Manager games are very popular, zoos are also very popular, and so it is no wonder that there are a lot of zoo manager games. Is there anybody who does not want to be a virtual zoo manager – even if one is a real zoo manager? Imagine a perfect world where there are no economic and political constraints, where people are rich, happy and prefer zoos to TV, plazas and pubs! What’s more, animals in this perfect world also like each other and you can feed and keep them with only a few clicks of the mouse. Welcome to the world of zoo games! However, if you are looking for a real challenge, more similar to the real world, then start playing with Football Manager… Why? Because most zoo games are not very realistic, including the actual subject of my review, My Free Zoo.
My wife and my daughter like this game very much and asked me curiously what I thought about it. I did not want to disappoint them because I know that a realistic simulator would not be so popular with the target audience such as my less fanatic family members. So I tried to understand them and see this game with regards to its own expectations. Nevertheless, there are some points which I, being a real zoo curator, cannot leave uncommented...
My Free Zoo (www.myfreezoo.com) was launched in May 2012 by upjers GmbH (Germany), the developer was KING Art Games, also from Germany. This ‘tycoon’ management game is very similar to the other product of this firm, My Fantastic Park. It is a free game – at least seemingly, because there is quite a pressure on players to spend money for a lot of stuff to speed up in-game progress. This is not a problem in itself, of course; this game was made for profit. However I was not a good subject, since I did the testing without paying anything.
You can start the game quickly, following an easy registration process: you find yourself in a cheap zoo; your task is to revive it step by step. You have advisors who provide you with subtasks. The graphical realisation of the game is pleasant, albeit not very complex. I suppose it meets the requirements of the target audience. The menu system is clear; the experiences of previous tycoon games have been adapted well.
On the other hand, the game resembles other ordinary theme park tycoon games too much. I could not find any novel idea in it. It is good craftsmanship with logical links and a well-established economy – if we do not consider zoological aspects. Yes, I know that services are also very important for making money in the real world, but it is extreme that we need more ice cream and souvenir shops in a zoo than animal species… As logical the economy of the game is, the animal side of it is just as illogical. For example, animals only start to breed after building a breeding station for them. The keeping of the animals is not a challenge: there are only three options: to ‘feed’, ‘entertain’ and ‘tend to’ the animals, nothing more. There are no maintenance expenses, which seems idealistic but painfully fake...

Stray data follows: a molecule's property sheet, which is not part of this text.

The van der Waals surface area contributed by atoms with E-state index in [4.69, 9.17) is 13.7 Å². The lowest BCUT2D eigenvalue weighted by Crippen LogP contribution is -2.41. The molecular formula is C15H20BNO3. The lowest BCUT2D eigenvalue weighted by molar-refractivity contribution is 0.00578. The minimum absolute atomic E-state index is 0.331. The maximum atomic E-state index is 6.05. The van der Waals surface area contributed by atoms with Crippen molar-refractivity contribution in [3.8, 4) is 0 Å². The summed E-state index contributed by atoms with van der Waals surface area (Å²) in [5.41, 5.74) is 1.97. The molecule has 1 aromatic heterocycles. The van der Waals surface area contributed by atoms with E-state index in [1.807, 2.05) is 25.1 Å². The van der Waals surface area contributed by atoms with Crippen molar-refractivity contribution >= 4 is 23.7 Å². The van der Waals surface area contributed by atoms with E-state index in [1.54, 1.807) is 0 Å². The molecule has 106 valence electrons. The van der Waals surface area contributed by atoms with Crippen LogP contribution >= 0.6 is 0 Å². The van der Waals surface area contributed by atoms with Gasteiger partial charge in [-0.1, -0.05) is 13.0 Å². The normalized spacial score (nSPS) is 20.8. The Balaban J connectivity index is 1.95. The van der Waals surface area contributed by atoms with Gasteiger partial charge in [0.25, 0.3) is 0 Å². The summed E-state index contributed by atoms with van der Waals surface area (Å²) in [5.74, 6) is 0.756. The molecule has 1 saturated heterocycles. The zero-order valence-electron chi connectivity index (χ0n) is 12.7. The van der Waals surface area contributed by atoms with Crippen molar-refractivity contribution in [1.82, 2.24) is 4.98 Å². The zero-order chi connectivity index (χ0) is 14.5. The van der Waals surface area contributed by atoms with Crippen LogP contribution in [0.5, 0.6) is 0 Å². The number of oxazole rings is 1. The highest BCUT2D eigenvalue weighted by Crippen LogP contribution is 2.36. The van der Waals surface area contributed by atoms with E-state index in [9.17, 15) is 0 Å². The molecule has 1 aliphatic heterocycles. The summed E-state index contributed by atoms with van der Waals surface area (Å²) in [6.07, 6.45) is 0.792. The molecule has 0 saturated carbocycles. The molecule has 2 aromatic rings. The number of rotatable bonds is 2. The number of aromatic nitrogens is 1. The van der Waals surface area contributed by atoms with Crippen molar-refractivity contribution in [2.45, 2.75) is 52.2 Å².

The animals don’t behave like living creatures, there is an option to turn them around – I visualize keepers entering the elephants’ enclosure to turn the animals around once a day. The names of the animal species are less accurate than in an average book for kids (for example: tortoise, elephant, rhinoceros). It was a good idea to distinguish the ‘species’ according to their rarity, but it is strange that a meerkat is much rarer and more valuable than a chimpanzee. Or a hamadryas baboon is 12.5 times more valuable than a rhinoceros; the koala seems to be more common than the brown bear. The animal species have very few defining features: natural habitat, rarity, visitors’ preference (who likes it), breeding difficulty. There is nothing else, for example social behaviour, special dietary needs, demands of temperature and humidity. Thus, work is simple in this virtual zoo, so it is no surprise that you do not need keepers and other zoo employees. Even if you can hire them, their role is limited to reducing the amount of your clicking – I do not want to believe if there is a zoo manager in the real world who would think in a similar way.
So, the game is rather superficial if you are looking for a realistic simulator of zoo management. But, owing to its simple gameplay and rules, it can be enjoyed – although users will not get closer to a better understanding of animals or zoo life. It looks like a Tamagotchi game; you can feed and keep your virtual creatures with industrious clicking without any annoying challenge. Apparently it is enjoyable enough for a lot of people.
Finally, here is my very subjective rating: 66%
Pro:kind graphics, simple system and a very good training to strengthen your finger muscles
Contra: the gameplay confirms the false idea of the zoo merely being a special theme park... do you like it?